Hi. I’m Jan Plessner, the new editor of LadyMoto.com.
Until recently, I was the public relations manager for Kawasaki in Irvine, Calif. I invested a total of 18 exciting years with Kawasaki, with nearly ten years on the safety, government relations and public affairs side of the business. In the beginning, I spent two years with the PR agency and another two years mid-career with the Motorcycle Industry Council conducting mainstream media campaigns and press events.
For me, working in the motorcycle industry has always been more than just a career choice. I love riding motorcycles on the street and in the dirt. Motorcycling defines who I am and keeps my heart beating on a day-to-day basis.
I also deeply care about the health and long-term future of the industry. The past few years have been extremely challenging for all of the motorcycle makers. Yet with few exceptions, the ginormous potential for growth within the women’s market has been neglected. Year after year, I’ve witnessed an industry that has its head down looking for dollars while purses of cash fly just overhead.
I believe it is time for change. In my new role, I believe we can collectively affect a major fundamental and long overdue shift in the way things are to stimulate a sizable growth spurt within our industry.
Early in my career, I heard stories about how years earlier, many of the top execs would gather for their regular association board meeting and inevitably the topic of marketing motorcycles to women would come up.
The storyteller, a witness inside the actual boardroom, described to me in detail how this group of very intelligent, successful and influential men would share their candid thoughts with each other around the table.
“How do we reach the women’s market? Heck, I can’t even communicate with my wife without getting into a heated debate,” declared one.
“Don’t ask me,” said another. “I’m on my third wife and it’s not going well.”
“What do women want? I don’t know. My daughters won’t even talk to me right now,” said another.
It was then the imbalance within the powersports industry hit me square in the face. Back then, men accounted for more than 90 percent of the motorcycle customer base and filled nearly all of the key sales and marketing positions at the major motorcycle companies in the U.S.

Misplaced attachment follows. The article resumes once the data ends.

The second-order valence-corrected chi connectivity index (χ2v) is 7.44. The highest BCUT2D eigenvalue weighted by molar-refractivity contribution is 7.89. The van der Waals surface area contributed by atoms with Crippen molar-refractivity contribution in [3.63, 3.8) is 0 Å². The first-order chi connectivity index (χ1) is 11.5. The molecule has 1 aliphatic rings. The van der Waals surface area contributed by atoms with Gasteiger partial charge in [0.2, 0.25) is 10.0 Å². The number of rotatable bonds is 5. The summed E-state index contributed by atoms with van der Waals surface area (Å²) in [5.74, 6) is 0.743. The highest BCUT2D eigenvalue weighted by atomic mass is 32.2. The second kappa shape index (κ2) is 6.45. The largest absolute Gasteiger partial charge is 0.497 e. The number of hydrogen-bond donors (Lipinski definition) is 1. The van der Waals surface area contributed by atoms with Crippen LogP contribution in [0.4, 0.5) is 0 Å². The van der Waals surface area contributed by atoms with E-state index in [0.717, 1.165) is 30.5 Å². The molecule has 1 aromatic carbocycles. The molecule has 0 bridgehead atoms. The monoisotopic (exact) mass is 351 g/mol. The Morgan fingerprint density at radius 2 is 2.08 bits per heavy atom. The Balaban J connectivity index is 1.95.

With few exceptions since the beginning, motorcycling was perceived primarily as an activity for males. This was no different from other sports or inherently risky activities. I experienced this first hand as a first generation motorcyclist in a non-motorcycle family.
Historically, the growth and success of motorcycling here in the U.S. was almost completely dependent on one slice of the American population: white males between the ages of 18 and 34. Just take a look at where the hundreds of millions of dollars of company advertising funds have been spent.
Fast-forward nearly 25 years. In some ways, our industry has changed significantly. It is exciting. The technology built into the motorcycles of today is incredible. Motorcycle design, performance and the vast assortment of styles, sizes and configurations can make your head spin.
But in other areas, we are long overdue for a major transformation. The most recent industry figures show that 12.6% of new bike purchases are by women and that is an industry all-time high.
It’s not about which gender is better, more important or stronger. It’s about collectively reaching more women with the right information, strategic messages, a clear menu of choices and a long list of opportunities. We need to use tailored communication to inspire and move women to look past their personal laundry list of restraints, excuses and barriers to purchase.
There are 120 million women in the U.S. old enough to vote and purchase a motorcycle. Some of the latest statistics claim American women account for $7 trillion in consumer and business spending, yet more than 90 percent of them do not think companies or advertisers understand them.
LadyMoto.com is taking a stand to bring more women on board, now.
We will use the appropriate tone and delivery to inspire women of all ages. We will motivate women, so they may reinvent themselves and enroll others and the next generation of riders to join the movement.
And as word spreads, more women than ever will discover the infinite possibilities this lifestyle has to offer, whether it’s a solo street bike ride through a twisty canyon or an off-road desert adventure with ten best friends. Or both.